Cablegate: Demarche Request: Canada's Contribution to The


DE RUEHC #5910 2911727
P 181718Z OCT 07




E.O. 12958: N/A

1. This is an action request. See paragraph 6.

2. SUMMARY. In 2006, there were serious setbacks in the
global fight to end polio with increased numbers of polio
cases in Nigeria and India, continuing challenges in
Afghanistan and Pakistan, and imported cases appearing in
countries previously declared polio-free. There is a critical
$60 million funding gap for 2007 and $355 million for 2008
for the Global Polio Eradication Initiative (GPEI). The
Government of Canada is at a key decision point regarding its
contributions to GPEI. This action request is to encourage
Canada to meet its Gleneagles commitment for contributions to
global polio eradication. Please slug responses to OES/IHB's
(Tierra Copeland and Patricia Murphy). End Summary

3. BACKGROUND: Substantial progress has been made since the
launch of the Global Polio Eradication Initiative (GPEI) in
1988, when polio was endemic in more than 125 countries,
paralyzing 350,000 children each year. The GPEI partnership
includes the World Health Organization (WHO), the United
Nations Children's Fund (UNICEF), Rotary International, and
U.S. Government agencies (USAID and the Department of Health
and Human Services, Centers for Disease Control and
Prevention HHS/CDC). The U.S. Government has been the
leading financial donor to the effort providing over $1.3
billion since 1988 and representing nearly thirty percent of
global contributions.

4. Canada is the fourth largest donor to the Polio
Eradication Initiative (US $182 million contributed since
1988). Canada was the first nation to place polio eradication
on the G8 agenda, doing so in 2002 at Gleneagles in the
context of the G8 Africa Action Plan. Canada contributed a
total of USD $102.9 million during the 2003-2005 period but
has pledged significantly less for the 2006-2008 period (USD
$45.6 million). Canada has a strong interest in Afghanistan
and has doubled its commitments of aid to Africa. These
regions are very important to polio eradication. The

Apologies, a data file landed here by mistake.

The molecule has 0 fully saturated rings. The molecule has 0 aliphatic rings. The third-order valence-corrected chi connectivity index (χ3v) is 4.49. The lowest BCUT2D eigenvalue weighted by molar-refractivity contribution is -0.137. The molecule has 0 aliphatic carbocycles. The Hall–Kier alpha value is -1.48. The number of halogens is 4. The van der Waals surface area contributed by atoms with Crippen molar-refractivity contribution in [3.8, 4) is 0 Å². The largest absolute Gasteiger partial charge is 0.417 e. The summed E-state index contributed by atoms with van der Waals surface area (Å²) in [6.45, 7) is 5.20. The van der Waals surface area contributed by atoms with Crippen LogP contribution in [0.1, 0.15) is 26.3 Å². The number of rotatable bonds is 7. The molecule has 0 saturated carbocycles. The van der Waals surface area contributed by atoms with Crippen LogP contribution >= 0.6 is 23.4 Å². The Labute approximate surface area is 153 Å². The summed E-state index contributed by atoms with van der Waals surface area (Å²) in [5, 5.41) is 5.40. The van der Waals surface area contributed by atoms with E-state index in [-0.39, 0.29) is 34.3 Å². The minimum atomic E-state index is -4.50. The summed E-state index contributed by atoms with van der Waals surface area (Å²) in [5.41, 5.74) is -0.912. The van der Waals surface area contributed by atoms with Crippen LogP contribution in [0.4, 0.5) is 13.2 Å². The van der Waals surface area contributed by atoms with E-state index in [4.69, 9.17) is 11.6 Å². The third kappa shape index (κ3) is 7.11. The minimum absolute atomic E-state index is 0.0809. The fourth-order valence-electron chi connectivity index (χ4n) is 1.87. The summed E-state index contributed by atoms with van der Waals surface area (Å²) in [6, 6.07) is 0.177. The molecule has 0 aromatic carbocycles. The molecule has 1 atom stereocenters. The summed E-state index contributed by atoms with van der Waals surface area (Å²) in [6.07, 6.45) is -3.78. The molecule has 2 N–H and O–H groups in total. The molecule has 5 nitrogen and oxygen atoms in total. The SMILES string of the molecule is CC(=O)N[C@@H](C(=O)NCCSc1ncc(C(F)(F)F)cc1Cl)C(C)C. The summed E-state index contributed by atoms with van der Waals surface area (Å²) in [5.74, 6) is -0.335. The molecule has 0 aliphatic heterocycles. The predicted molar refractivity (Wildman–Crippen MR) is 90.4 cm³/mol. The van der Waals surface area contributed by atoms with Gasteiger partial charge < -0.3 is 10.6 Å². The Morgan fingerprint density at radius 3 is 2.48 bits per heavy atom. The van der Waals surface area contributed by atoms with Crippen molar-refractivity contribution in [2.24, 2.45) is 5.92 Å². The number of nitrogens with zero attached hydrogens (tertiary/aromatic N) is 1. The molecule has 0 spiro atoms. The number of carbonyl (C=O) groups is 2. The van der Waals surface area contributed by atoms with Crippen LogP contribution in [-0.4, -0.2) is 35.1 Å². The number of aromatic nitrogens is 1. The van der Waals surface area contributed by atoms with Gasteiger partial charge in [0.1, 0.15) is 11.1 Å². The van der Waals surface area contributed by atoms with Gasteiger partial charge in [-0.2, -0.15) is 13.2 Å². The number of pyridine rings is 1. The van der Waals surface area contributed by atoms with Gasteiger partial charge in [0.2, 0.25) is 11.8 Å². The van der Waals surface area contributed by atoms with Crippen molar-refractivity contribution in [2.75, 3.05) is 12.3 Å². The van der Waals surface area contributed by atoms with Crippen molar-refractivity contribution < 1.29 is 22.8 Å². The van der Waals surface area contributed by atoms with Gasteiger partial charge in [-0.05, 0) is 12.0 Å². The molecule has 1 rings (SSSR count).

Government of Canada is at a key decision point regarding is
contribution to GPEI.

5. As noted by U/S Dobriansky in a policy speech on polio
delivered October 10, 2006, significant progress has been
made globally; still, recent setbacks have put eradication
efforts at risk. In 2006, 1,998 people were paralyzed by
polio and now only four countries (Afghanistan, India,
Nigeria, and Pakistan) still suffer from endemic polio
transmission. Polio eradication is feasible, as demonstrated
already in many countries around the world. However, donor
enthusiasm and financial contributions are waning, even in
the face of re-emerging infections and increased risk for
polio to regain a global foothold. Challenges facing the
polio eradication effort include:

-- There is a major global funding gap of $60 million needed
for GPEI to support vaccination campaigns and emergency
operations in outbreak areas for the remainder of 2007. As a
result, the WHO anticipates that polio vaccination programs
might be scaled back due to lack of financial resources. In
addition, it is estimated that there is a shortfall of
pledges of, at least, $355 million for eradication activities
projected for 2008.

-- During the 2004-2005 period, polio spread from Northern
Nigeria and India to 21 previously polio-free countries
across the Middle East and as far east as Indonesia.

-- Spread of polio has increased in 2006, with twice as many
polio cases in five states in Northern Nigeria, and five
times as many cases in India compared to the same period in

-- The remaining areas and populations of polio infections
and transmission are among the poorest of the poor and are
the most difficult to reach.

-- Socio-political issues have complicated vaccination
efforts. For example, in the critical areas of India and
Nigeria, there is great distrust of government, government
programs, and resistance to vaccination, particularly among
Muslim communities.

-- Political will, on the part of the governments of
Afghanistan, India, Nigeria, and Pakistan, is being severely
tested to follow through on commitments to polio eradication
in their respective countries.

6. ACTION: Embassy is requested to urge senior officials in
the Ministry of Foreign Affairs, Ministry of Finance, and
Privy Council Office that Canada consider increasing its
support for the WHO and UNICEF-led Global Polio Eradication
Initiative, including an additional pledge for 2008-2009.
Embassy may draw on the following talking points:
Begin Talking Points

-- The United States is very concerned that given the
continued endemic transmission of polio in Nigeria, India,
Afghanistan, and Pakistan, a threat remains for importations
to polio-free countries.

-- The United States acknowledges Canada's strong leadership
in placing global polio eradication on the G8 agenda at
Gleneagles. We appreciate Canada's exemplary past
contributions to the Global Polio Eradication Initiative
(GPEI). There is an urgent $60 million funding gap for the
remainder of 2007 and $355 million for 2008 for GPEI. We
urge Canada to maintain its leadership by at least
maintaining past levels of financial support to GPEI.

-- The United States has given generously -- $1.3 billion
since 1988 and $132 million in 2007 alone. We are urging out
partners to help close the funding gap.

End Talking Points

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